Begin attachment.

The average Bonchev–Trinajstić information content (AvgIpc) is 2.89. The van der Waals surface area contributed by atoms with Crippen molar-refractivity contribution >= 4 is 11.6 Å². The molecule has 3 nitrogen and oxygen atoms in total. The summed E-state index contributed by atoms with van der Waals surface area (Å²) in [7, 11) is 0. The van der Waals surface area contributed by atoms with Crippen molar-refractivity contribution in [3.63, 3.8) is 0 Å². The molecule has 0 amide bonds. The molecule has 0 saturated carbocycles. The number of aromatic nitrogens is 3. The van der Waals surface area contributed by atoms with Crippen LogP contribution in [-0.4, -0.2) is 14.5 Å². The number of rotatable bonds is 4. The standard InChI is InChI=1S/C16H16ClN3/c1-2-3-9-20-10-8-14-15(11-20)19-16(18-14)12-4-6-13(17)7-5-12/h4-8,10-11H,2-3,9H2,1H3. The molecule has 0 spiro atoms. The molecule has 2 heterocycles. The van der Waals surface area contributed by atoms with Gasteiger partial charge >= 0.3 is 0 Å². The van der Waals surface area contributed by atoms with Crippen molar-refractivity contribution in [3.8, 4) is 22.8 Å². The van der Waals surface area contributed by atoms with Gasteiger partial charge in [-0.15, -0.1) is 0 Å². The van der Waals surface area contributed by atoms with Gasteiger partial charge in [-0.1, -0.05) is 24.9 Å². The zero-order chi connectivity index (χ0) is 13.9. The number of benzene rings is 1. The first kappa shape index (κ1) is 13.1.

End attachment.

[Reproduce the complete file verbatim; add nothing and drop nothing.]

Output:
The average Bonchev–Trinajstić information content (AvgIpc) is 2.89. The van der Waals surface area contributed by atoms with Crippen molar-refractivity contribution >= 4 is 11.6 Å². The molecule has 3 nitrogen and oxygen atoms in total. The summed E-state index contributed by atoms with van der Waals surface area (Å²) in [7, 11) is 0. The van der Waals surface area contributed by atoms with Crippen molar-refractivity contribution in [3.63, 3.8) is 0 Å². The molecule has 0 amide bonds. The molecule has 0 saturated carbocycles. The number of aromatic nitrogens is 3. The van der Waals surface area contributed by atoms with Crippen LogP contribution in [-0.4, -0.2) is 14.5 Å². The number of rotatable bonds is 4. The standard InChI is InChI=1S/C16H16ClN3/c1-2-3-9-20-10-8-14-15(11-20)19-16(18-14)12-4-6-13(17)7-5-12/h4-8,10-11H,2-3,9H2,1H3. The molecule has 0 spiro atoms. The molecule has 2 heterocycles. The van der Waals surface area contributed by atoms with Gasteiger partial charge >= 0.3 is 0 Å². The van der Waals surface area contributed by atoms with Crippen molar-refractivity contribution in [3.8, 4) is 22.8 Å². The van der Waals surface area contributed by atoms with Gasteiger partial charge in [-0.15, -0.1) is 0 Å². The van der Waals surface area contributed by atoms with Gasteiger partial charge in [-0.1, -0.05) is 24.9 Å². The zero-order chi connectivity index (χ0) is 13.9. The number of benzene rings is 1. The first kappa shape index (κ1) is 13.1.